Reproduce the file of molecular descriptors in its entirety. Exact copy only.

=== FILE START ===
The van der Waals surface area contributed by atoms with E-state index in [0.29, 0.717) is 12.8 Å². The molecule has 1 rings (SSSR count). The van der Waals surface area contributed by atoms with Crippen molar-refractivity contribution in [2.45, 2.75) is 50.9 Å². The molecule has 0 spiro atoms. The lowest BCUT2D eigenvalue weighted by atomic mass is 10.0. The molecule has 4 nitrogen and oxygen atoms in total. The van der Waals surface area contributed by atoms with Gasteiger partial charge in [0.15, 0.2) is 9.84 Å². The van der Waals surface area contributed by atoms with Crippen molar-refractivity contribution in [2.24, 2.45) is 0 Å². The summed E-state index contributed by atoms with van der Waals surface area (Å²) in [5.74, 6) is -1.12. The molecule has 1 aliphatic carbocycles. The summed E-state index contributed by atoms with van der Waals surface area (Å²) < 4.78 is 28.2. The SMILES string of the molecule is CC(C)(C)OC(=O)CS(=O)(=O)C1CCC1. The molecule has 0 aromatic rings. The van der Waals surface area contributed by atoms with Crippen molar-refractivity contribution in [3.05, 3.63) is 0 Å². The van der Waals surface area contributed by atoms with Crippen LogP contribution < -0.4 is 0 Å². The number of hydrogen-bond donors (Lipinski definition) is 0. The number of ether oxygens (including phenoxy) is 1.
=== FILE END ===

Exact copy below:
The van der Waals surface area contributed by atoms with E-state index in [0.29, 0.717) is 12.8 Å². The molecule has 1 rings (SSSR count). The van der Waals surface area contributed by atoms with Crippen molar-refractivity contribution in [2.45, 2.75) is 50.9 Å². The molecule has 0 spiro atoms. The lowest BCUT2D eigenvalue weighted by atomic mass is 10.0. The molecule has 4 nitrogen and oxygen atoms in total. The van der Waals surface area contributed by atoms with Gasteiger partial charge in [0.15, 0.2) is 9.84 Å². The van der Waals surface area contributed by atoms with Crippen molar-refractivity contribution in [2.24, 2.45) is 0 Å². The summed E-state index contributed by atoms with van der Waals surface area (Å²) in [5.74, 6) is -1.12. The molecule has 1 aliphatic carbocycles. The summed E-state index contributed by atoms with van der Waals surface area (Å²) < 4.78 is 28.2. The SMILES string of the molecule is CC(C)(C)OC(=O)CS(=O)(=O)C1CCC1. The molecule has 0 aromatic rings. The van der Waals surface area contributed by atoms with Crippen molar-refractivity contribution in [3.05, 3.63) is 0 Å². The van der Waals surface area contributed by atoms with Crippen LogP contribution < -0.4 is 0 Å². The number of hydrogen-bond donors (Lipinski definition) is 0. The number of ether oxygens (including phenoxy) is 1.